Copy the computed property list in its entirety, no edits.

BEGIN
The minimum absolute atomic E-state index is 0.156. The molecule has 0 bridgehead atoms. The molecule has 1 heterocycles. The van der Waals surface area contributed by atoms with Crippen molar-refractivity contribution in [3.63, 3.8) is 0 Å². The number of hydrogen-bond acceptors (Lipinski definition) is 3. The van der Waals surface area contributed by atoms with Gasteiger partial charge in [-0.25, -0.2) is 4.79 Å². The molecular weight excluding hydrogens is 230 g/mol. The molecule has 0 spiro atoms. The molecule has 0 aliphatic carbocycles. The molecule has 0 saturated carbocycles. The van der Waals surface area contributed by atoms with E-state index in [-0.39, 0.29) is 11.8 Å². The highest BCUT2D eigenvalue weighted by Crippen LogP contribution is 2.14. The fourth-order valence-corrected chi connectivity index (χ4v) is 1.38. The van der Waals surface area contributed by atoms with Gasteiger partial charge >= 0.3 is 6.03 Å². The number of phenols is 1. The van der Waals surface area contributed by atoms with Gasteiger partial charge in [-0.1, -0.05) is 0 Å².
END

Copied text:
The minimum absolute atomic E-state index is 0.156. The molecule has 0 bridgehead atoms. The molecule has 1 heterocycles. The van der Waals surface area contributed by atoms with Crippen molar-refractivity contribution in [3.63, 3.8) is 0 Å². The number of hydrogen-bond acceptors (Lipinski definition) is 3. The van der Waals surface area contributed by atoms with Gasteiger partial charge in [-0.25, -0.2) is 4.79 Å². The molecular weight excluding hydrogens is 230 g/mol. The molecule has 0 spiro atoms. The molecule has 0 aliphatic carbocycles. The molecule has 0 saturated carbocycles. The van der Waals surface area contributed by atoms with E-state index in [-0.39, 0.29) is 11.8 Å². The highest BCUT2D eigenvalue weighted by Crippen LogP contribution is 2.14. The fourth-order valence-corrected chi connectivity index (χ4v) is 1.38. The van der Waals surface area contributed by atoms with Gasteiger partial charge >= 0.3 is 6.03 Å². The number of phenols is 1. The van der Waals surface area contributed by atoms with Gasteiger partial charge in [-0.1, -0.05) is 0 Å².